Microsoft Removes Gold Certified Partner Over Telephone Scam Claims ~ Security Garden

Wednesday, September 21, 2011

Microsoft Removes Gold Certified Partner Over Telephone Scam Claims

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As illustrated in this topic on the Microsoft Answers forum, the issue of fake tech support telephone calls has been a problem for over two years.  The scams appeared to have originated in the U.K., spread to Australia, followed by Canada and the United States.

Although reports in various forum topics have pointed fingers at other vendors, in the instant case, the finger was pointing at "Comantra" who was a Microsoft Gold Certified Partner. 

Comantra, like other vendors, was said to have cold-called people, implying that they represent Microsoft.  After convincing the call recipients that the errors seen in Event Viewer on Windows are dangerous, the technicians would attempt to convince the people to allow the technicians to have remote access to their computer.  Repairs, of course, required a credit card charge.

About Microsoft Gold Certified and Certified Partners

It is important to understand that being a Microsoft Partner, in any shape, whether Certified or Gold Certified, does not mean that the company represents Microsoft.  Rather, it merely means that the company has met the requisite requirements, has paid the requisite fee and has earned the appropriate Partner Points for the Partner level.  The requirements for both Microsoft Gold Certified and Microsoft Certified Partners are fully described at the eHow.com references below.

In addition to the above, Microsoft Gold Certified Partners must employ a minimum number of Microsoft certified professionals, meet the certification and sales requirements and submit competency-specific customer referrals.

Microsoft Certified Partners additionally complete one of three requirements (i.e. employ or employ by contract at least two Microsoft Certified Professionals, with three customer references approved by Microsoft or product software that Microsoft has tested and approved or hardware that a Microsoft authorized testing vendor has approved.)

How to handle telephone scams

If you receive a call from someone claiming to be representing Microsoft or Microsoft tech support, just hang up!  Microsoft does not make unsolicited calls.

In the event you have been taken in by one of the fake tech support calls, it is strongly recommended that you take the following steps:
  • Change the passwords or PINs on your computer and your online accounts.
  • Place a fraud alert on your credit reports.
  • If you know of any accounts that were accessed or opened fraudulently, close those accounts.
  • Routinely review your bank and credit card statements monthly for unexplained charges or inquiries that were not initiated by you.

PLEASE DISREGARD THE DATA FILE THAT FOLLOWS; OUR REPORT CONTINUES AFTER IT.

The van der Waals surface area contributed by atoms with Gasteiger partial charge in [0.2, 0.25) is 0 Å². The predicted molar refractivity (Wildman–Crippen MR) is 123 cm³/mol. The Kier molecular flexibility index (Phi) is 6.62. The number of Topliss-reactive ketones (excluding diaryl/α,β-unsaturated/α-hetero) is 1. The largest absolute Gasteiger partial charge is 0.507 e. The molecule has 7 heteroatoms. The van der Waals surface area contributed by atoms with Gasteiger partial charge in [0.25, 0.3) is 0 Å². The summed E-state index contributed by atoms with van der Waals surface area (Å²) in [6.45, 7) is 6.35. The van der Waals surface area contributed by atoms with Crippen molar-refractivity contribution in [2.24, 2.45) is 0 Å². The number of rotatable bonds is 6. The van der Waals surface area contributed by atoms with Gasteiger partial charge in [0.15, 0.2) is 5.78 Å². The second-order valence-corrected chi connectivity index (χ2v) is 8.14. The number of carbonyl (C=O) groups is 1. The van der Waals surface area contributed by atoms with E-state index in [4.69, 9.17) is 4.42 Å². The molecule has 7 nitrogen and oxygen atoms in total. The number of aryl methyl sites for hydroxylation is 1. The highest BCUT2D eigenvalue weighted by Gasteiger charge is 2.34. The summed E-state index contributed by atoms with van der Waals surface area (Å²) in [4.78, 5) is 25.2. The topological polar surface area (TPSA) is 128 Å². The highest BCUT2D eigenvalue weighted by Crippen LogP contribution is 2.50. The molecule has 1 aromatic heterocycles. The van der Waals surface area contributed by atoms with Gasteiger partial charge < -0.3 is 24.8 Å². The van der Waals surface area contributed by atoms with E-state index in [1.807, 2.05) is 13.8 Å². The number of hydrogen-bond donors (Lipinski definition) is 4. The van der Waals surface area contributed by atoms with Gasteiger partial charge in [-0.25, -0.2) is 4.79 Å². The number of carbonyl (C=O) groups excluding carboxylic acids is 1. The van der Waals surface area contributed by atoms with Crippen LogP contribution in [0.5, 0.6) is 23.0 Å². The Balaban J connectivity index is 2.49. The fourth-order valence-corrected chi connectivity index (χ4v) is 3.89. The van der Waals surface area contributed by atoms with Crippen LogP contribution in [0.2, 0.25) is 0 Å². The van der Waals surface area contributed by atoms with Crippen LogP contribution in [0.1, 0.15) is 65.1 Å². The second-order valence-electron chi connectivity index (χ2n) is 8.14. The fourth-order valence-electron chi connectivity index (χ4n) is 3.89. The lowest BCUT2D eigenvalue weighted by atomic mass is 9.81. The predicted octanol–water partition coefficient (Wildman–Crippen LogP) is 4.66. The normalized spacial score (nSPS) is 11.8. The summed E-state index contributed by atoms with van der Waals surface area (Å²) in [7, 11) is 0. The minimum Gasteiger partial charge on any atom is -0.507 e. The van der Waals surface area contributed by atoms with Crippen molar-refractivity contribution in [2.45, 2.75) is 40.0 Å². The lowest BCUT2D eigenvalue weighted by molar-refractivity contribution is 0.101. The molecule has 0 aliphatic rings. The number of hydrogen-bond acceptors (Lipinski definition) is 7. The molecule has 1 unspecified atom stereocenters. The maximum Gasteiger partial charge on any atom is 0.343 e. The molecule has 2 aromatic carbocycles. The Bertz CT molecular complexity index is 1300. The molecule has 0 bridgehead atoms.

People in Australia, Canada, U.K. and U.S. appear to have been hardest hit by telephone tech support scams.  The links below have additional information and resources.

References


Microsoft References


History


Articles illustrative of the on-going telephone scam problem:




Remember - "A day without laughter is a day wasted."
May the wind sing to you and the sun rise in your heart...


3 comments:

Mike Fara said...

Hello there. Well, this may be a surprise for you, but it is Mike Fara from Windows7Forums.com. I recently did a video on cold calls and identity theft in IT after my office phone picked up on one of these and recorded it. This is good information and quite newsworthy. I will be looking into this further to possibly annotate that video or add something in the blog about it.

Some time ago, we had issues with members of the "Microsoft Outreach Team" coming to our forums and advising everyone to simply go to the Microsoft knowledgebase or the official MS forums for answers to their support questions. At one point, it got to an issue where they were just telling people to go to microsoft.com.

Investigations further revealed that these individuals, while given access to microsoft.com e-mail addresses, were third party contractors based out of India and outside the US. This practice was so repugnant, because this "Outreach Team" had no answers for anyone. They were paid marketeers designed to send people off to Microsoft's website. We can only assume the firms were being paid based on conversions, since they would mask Microsoft URLs with TinyURL and Bit.ly, a practice that we became aware of that Microsoft frowns upon for security reasons. They were tracking their own success/fail ratio and sending it to whoever was the lead contractor for the program. It was a number of firms coming from IPs in India and at least one in the Silicon Valley area. This was very unfortunate, as the Microsoft.com e-mail addresses led us to believe they were legitimate employees. The cat got out of the bag when an honest one actually told us what was going on.

It is my contention a great amount of harm is done by these programs.

Regards,
Mike Fara

Corrine said...

Hi, Mike.

The Windows 7 Forums were not alone in being accosted by the "hit & run" posts by the various "Outreach Teams".

The various teams were indeed quite obnoxious in their referrals to the Microsoft forums. Seldom was a useful response posted. In fact, the majority of the time, their posts & referrals were off topic, completely unresponsive and otherwise useless. Many sites banned members of those teams.

Recommended: Mike's video about false computerized phone calls and identity theft is at How to Prevent Online Identity Theft: An Early Look - YouTube

Anonymous said...

NoNoNo Do not hang up, fight back. I got the event viewer scam call and I played this guy for almost 20 minutes. In fact I was thinking that I wish I could record this and play it back on you tube. Somebody should get a prized for playing a scammer for the longest time. This would really make there lifes miserable.